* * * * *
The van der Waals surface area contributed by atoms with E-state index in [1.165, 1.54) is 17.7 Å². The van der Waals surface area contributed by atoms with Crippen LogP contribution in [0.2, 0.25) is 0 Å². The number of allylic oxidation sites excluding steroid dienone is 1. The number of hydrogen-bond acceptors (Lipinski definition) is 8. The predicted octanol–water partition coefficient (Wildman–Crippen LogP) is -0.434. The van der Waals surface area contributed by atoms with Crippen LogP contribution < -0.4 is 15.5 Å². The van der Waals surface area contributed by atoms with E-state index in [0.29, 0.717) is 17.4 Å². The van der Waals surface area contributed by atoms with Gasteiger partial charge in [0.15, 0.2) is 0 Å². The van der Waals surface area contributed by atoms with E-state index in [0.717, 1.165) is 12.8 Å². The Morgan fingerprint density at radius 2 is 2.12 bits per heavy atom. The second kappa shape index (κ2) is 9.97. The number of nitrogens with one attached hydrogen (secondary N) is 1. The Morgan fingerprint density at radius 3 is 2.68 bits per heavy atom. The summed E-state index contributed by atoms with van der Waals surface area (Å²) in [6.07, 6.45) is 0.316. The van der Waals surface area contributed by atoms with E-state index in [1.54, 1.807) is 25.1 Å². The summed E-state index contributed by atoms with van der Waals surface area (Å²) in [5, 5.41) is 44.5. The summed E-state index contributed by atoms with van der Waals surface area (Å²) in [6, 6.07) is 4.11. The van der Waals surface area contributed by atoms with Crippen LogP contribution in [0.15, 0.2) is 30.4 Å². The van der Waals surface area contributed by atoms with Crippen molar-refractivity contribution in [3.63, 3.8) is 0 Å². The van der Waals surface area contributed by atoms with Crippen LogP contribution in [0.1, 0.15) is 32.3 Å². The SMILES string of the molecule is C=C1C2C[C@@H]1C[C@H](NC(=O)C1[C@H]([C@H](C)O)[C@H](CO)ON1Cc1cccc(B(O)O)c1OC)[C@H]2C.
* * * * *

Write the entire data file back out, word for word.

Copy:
The van der Waals surface area contributed by atoms with E-state index in [1.165, 1.54) is 17.7 Å². The van der Waals surface area contributed by atoms with Crippen LogP contribution in [0.2, 0.25) is 0 Å². The number of allylic oxidation sites excluding steroid dienone is 1. The number of hydrogen-bond acceptors (Lipinski definition) is 8. The predicted octanol–water partition coefficient (Wildman–Crippen LogP) is -0.434. The van der Waals surface area contributed by atoms with Crippen LogP contribution < -0.4 is 15.5 Å². The van der Waals surface area contributed by atoms with E-state index in [0.29, 0.717) is 17.4 Å². The van der Waals surface area contributed by atoms with Gasteiger partial charge in [0.15, 0.2) is 0 Å². The van der Waals surface area contributed by atoms with E-state index in [0.717, 1.165) is 12.8 Å². The Morgan fingerprint density at radius 2 is 2.12 bits per heavy atom. The second kappa shape index (κ2) is 9.97. The number of nitrogens with one attached hydrogen (secondary N) is 1. The Morgan fingerprint density at radius 3 is 2.68 bits per heavy atom. The summed E-state index contributed by atoms with van der Waals surface area (Å²) in [6.07, 6.45) is 0.316. The van der Waals surface area contributed by atoms with E-state index in [1.54, 1.807) is 25.1 Å². The summed E-state index contributed by atoms with van der Waals surface area (Å²) in [5, 5.41) is 44.5. The summed E-state index contributed by atoms with van der Waals surface area (Å²) in [6, 6.07) is 4.11. The van der Waals surface area contributed by atoms with Crippen LogP contribution in [0.15, 0.2) is 30.4 Å². The van der Waals surface area contributed by atoms with Crippen molar-refractivity contribution in [3.63, 3.8) is 0 Å². The van der Waals surface area contributed by atoms with Crippen LogP contribution in [0.1, 0.15) is 32.3 Å². The SMILES string of the molecule is C=C1C2C[C@@H]1C[C@H](NC(=O)C1[C@H]([C@H](C)O)[C@H](CO)ON1Cc1cccc(B(O)O)c1OC)[C@H]2C.